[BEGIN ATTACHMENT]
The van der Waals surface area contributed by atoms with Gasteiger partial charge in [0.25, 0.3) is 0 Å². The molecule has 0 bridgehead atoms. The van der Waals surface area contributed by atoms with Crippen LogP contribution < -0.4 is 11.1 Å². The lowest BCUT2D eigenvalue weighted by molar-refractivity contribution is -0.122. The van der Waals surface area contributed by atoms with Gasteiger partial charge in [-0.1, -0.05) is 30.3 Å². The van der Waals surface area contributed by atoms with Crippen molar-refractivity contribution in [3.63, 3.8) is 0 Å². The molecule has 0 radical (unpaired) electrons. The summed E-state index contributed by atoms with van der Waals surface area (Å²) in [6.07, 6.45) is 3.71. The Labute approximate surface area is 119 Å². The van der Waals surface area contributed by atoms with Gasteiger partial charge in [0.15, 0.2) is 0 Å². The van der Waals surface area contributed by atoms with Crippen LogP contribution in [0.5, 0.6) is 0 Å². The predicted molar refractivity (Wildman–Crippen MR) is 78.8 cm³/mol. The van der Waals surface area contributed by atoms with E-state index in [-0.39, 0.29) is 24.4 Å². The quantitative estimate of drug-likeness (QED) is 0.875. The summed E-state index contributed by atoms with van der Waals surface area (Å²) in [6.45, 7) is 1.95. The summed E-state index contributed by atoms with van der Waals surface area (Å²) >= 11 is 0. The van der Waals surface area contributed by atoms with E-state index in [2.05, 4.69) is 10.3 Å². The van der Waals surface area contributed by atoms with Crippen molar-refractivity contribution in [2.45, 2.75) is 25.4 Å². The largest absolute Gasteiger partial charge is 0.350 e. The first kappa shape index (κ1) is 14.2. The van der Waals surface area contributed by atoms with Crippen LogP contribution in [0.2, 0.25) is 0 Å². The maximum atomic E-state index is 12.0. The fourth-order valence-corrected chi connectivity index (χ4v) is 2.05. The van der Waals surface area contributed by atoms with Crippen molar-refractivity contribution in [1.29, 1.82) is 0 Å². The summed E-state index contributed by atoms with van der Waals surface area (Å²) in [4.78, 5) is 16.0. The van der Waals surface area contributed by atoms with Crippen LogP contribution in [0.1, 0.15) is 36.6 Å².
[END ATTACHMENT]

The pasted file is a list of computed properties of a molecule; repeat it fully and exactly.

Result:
The van der Waals surface area contributed by atoms with Gasteiger partial charge in [0.25, 0.3) is 0 Å². The molecule has 0 bridgehead atoms. The van der Waals surface area contributed by atoms with Crippen LogP contribution < -0.4 is 11.1 Å². The lowest BCUT2D eigenvalue weighted by molar-refractivity contribution is -0.122. The van der Waals surface area contributed by atoms with Gasteiger partial charge in [-0.1, -0.05) is 30.3 Å². The van der Waals surface area contributed by atoms with Crippen molar-refractivity contribution in [3.63, 3.8) is 0 Å². The molecule has 0 radical (unpaired) electrons. The summed E-state index contributed by atoms with van der Waals surface area (Å²) in [6.07, 6.45) is 3.71. The Labute approximate surface area is 119 Å². The van der Waals surface area contributed by atoms with Gasteiger partial charge in [0.15, 0.2) is 0 Å². The van der Waals surface area contributed by atoms with Crippen LogP contribution in [0.5, 0.6) is 0 Å². The predicted molar refractivity (Wildman–Crippen MR) is 78.8 cm³/mol. The van der Waals surface area contributed by atoms with E-state index in [-0.39, 0.29) is 24.4 Å². The quantitative estimate of drug-likeness (QED) is 0.875. The summed E-state index contributed by atoms with van der Waals surface area (Å²) in [6.45, 7) is 1.95. The summed E-state index contributed by atoms with van der Waals surface area (Å²) >= 11 is 0. The van der Waals surface area contributed by atoms with E-state index in [2.05, 4.69) is 10.3 Å². The van der Waals surface area contributed by atoms with Crippen molar-refractivity contribution in [2.45, 2.75) is 25.4 Å². The largest absolute Gasteiger partial charge is 0.350 e. The first kappa shape index (κ1) is 14.2. The van der Waals surface area contributed by atoms with Crippen LogP contribution in [0.2, 0.25) is 0 Å². The maximum atomic E-state index is 12.0. The fourth-order valence-corrected chi connectivity index (χ4v) is 2.05. The van der Waals surface area contributed by atoms with Crippen molar-refractivity contribution in [1.29, 1.82) is 0 Å². The summed E-state index contributed by atoms with van der Waals surface area (Å²) in [4.78, 5) is 16.0. The van der Waals surface area contributed by atoms with Crippen LogP contribution in [0.1, 0.15) is 36.6 Å².